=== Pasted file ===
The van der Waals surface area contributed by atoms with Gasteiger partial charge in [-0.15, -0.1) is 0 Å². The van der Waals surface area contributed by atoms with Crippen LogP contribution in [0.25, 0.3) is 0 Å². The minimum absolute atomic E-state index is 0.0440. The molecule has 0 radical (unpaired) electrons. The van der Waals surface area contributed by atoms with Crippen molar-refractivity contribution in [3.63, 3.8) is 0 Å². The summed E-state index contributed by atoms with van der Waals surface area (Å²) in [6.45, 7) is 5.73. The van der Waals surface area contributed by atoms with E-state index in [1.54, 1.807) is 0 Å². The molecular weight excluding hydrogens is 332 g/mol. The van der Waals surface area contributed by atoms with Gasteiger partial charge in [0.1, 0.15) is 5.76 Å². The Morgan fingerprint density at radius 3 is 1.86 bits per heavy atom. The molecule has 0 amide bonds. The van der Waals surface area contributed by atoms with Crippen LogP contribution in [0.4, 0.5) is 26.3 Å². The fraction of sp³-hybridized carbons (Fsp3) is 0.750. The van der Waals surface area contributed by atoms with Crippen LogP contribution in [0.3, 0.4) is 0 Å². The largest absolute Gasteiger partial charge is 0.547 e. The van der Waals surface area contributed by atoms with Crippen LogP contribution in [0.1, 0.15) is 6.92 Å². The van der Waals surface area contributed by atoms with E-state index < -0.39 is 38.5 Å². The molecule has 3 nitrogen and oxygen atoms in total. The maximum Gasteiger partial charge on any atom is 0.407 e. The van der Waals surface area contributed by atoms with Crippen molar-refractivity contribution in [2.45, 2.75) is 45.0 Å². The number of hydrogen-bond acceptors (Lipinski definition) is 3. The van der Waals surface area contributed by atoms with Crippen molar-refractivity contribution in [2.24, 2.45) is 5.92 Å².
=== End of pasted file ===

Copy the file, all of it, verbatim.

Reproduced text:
The van der Waals surface area contributed by atoms with Gasteiger partial charge in [-0.15, -0.1) is 0 Å². The van der Waals surface area contributed by atoms with Crippen LogP contribution in [0.25, 0.3) is 0 Å². The minimum absolute atomic E-state index is 0.0440. The molecule has 0 radical (unpaired) electrons. The van der Waals surface area contributed by atoms with Crippen molar-refractivity contribution in [3.63, 3.8) is 0 Å². The summed E-state index contributed by atoms with van der Waals surface area (Å²) in [6.45, 7) is 5.73. The van der Waals surface area contributed by atoms with E-state index in [1.54, 1.807) is 0 Å². The molecular weight excluding hydrogens is 332 g/mol. The van der Waals surface area contributed by atoms with Gasteiger partial charge in [0.1, 0.15) is 5.76 Å². The Morgan fingerprint density at radius 3 is 1.86 bits per heavy atom. The molecule has 0 amide bonds. The van der Waals surface area contributed by atoms with Crippen LogP contribution in [0.4, 0.5) is 26.3 Å². The fraction of sp³-hybridized carbons (Fsp3) is 0.750. The van der Waals surface area contributed by atoms with Crippen LogP contribution in [0.3, 0.4) is 0 Å². The largest absolute Gasteiger partial charge is 0.547 e. The van der Waals surface area contributed by atoms with Crippen LogP contribution in [0.1, 0.15) is 6.92 Å². The van der Waals surface area contributed by atoms with E-state index < -0.39 is 38.5 Å². The molecule has 3 nitrogen and oxygen atoms in total. The maximum Gasteiger partial charge on any atom is 0.407 e. The van der Waals surface area contributed by atoms with Crippen molar-refractivity contribution in [2.45, 2.75) is 45.0 Å². The number of hydrogen-bond acceptors (Lipinski definition) is 3. The van der Waals surface area contributed by atoms with Crippen molar-refractivity contribution in [2.24, 2.45) is 5.92 Å².